wherein A1 is a saccharide, preferably having one or more saccharide units, more preferably a mono or disaccharide and most preferably a monosaccharide such as glucose or galactose; R and R1 are the same or different and are hydrogen, a branched or unbranched hydrocarbon radical having from 1 to about 24, preferably from about 6 to about 18 carbon atoms; B is OH or a NR2 R3 group, wherein R2 and R3 may be the same or different and are hydrogen, a branched or unbranched hydrocarbon radical having 1 to 24, preferably from 6 to 18 carbon atoms, and NRR1 and B are positionally interchangeable. Representative examples of such surfactants are 3-(butylamino)-2-hydroxypropyl-β-D-galactopyranoside, 3-(octylamino)-2-hydroxypropyl-β-D-galactopyranoside, 3-(eicosylamino)-2-hydroxypropyl-β-D-galactopyranoside, 3-(butylamino)-2-hydroxypropyl-β-D-glucopyranoside, and 3-(pentylamino)-2-hydroxypropyl-β-D-mannopyranoside.
Other glyceroglycolipid surfactants are disclosed in published European Patent Application No. 550,280 which is incorporated herein by reference. These surfactants are of the formula:
A1 --O--CH2 --CH(OR1)--CH2 OR
wherein A1 is from 1 to 4 saccharide units and more preferably represents a mono or disaccharide, and most preferably a monosaccharide, for example, glucose or galactose; R and R1 are the same or different and are hydrogen, or a branched or unbranched, saturated or unsaturated, hydrocarbon radical having from 1 to 24 carbon atoms, preferably from 6 to 18 carbon atoms. Representative examples of such surfactants are 3-(butyloxy)-2-hydroxypropyl-β-D-galactopyranoside, 3-(eicosyloxy)-2-hydroxypropyl-β-D-galactopyranoside, 3-(decyloxy)-2-hydroxypropyl-β-D-galactopyranoside, 3-(butyloxy)-2-hydroxypropyl-β-D-glucopyranoside, 3-(octyloxy)-2-hydroxypropyl-β-D-mannopyranoside, 3-(tetradecyloxy)-2-hydroxypropyl-β-D-lactoside, 3-(octadecyloxy)-2-hydroxypropyl-β-D-maltoside, 3-(octyloxy)-2-hydroxypropyl-β-D-galactotrioside, and 3-(dodecyloxy)-2-hydroxypropyl-β-D-cellotrioside.
The polyhydroxy fatty acid amide sugar surfactants are generally disclosed in U.S. Pat. Nos. 5,174,927, 5,223,179 and 5,332,528 the entire disclosure of each of which is incorporated herein by reference. The polyhydroxy fatty acid amide surfactant component of the present invention comprises compounds of the structural formula V:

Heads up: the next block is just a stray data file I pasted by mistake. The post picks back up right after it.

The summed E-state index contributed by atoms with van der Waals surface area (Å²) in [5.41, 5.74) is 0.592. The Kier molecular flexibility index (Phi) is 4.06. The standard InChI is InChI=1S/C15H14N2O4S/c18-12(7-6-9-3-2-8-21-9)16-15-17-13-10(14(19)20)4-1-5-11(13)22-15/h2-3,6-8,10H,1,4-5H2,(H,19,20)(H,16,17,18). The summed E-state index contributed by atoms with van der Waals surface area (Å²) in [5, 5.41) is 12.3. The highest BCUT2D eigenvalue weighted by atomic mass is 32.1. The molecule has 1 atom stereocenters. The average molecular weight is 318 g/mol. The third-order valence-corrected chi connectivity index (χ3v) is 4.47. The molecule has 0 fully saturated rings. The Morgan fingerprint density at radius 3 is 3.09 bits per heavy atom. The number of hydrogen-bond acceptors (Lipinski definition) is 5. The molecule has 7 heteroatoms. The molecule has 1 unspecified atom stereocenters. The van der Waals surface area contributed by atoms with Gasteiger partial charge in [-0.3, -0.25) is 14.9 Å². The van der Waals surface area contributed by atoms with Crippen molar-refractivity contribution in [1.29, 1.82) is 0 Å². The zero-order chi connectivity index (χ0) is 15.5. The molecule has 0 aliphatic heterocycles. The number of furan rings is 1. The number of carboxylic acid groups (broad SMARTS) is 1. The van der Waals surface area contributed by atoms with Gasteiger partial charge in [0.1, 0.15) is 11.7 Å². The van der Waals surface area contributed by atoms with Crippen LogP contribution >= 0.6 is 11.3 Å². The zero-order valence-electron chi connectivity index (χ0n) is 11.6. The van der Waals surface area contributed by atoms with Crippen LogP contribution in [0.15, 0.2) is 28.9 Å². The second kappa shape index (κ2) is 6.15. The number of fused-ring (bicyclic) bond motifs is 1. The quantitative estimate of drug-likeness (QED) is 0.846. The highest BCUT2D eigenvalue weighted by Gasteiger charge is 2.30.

wherein: R1 is H, C1 -C4 hydrocarbyl, 2-hydroxy ethyl, 2-hydroxy propyl or a mixture thereof, preferably C1 -C4 alkyl, more preferably C1 or C2 alkyl, most preferably C1 alkyl (i.e., methyl); and R2 is a C5 -C31 hydrocarbyl, preferably straight chain C7 -C19 alkyl or alkenyl, more preferably straight chain C9 -C17 alkyl or alkenyl, most preferably straight chain C11 -C17 alkyl or alkenyl, or mixture thereof; and Z is a polyhydroxyhydrocarbyl having a linear hydrocarbyl chain with at least 3 hydroxyls directly connected to the chain, or an alkoxylated derivative (preferably ethoxylated or propoxylated) thereof. Z preferably will be derived from a reducing sugar in a reductive amination reaction; more preferably Z is a glycityl. Suitable reducing sugars include glucose, fructose, maltose, lactose, galactose, mannose, and xylose. As raw materials, high dextrose corn syrup, high fructose corn syrup, and high maltose corn syrup can be utilized as well as the individual sugars listed above. These corn syrups may yield a mix of sugar components for Z. It should be understood that it is by no means intended to exclude other suitable raw materials. Z preferably will be selected from the group consisting of --CH2 --(CHOH)n--CH2 OH, --CH(CH2 OH)--(CHOH)n-1 --CH2 OH, --CH2 --(CHOH)2 (CHOR')(CHOH)--CH2 OH, where n is an integer from 3 to 5, inclusive, and R' is H or a cyclic or aliphatic monosaccharide, and alkoxylated derivatives thereof. Most preferred are glycityls wherein n is 4, particularly --CH2 --(CHOH)4 --CH2 OH.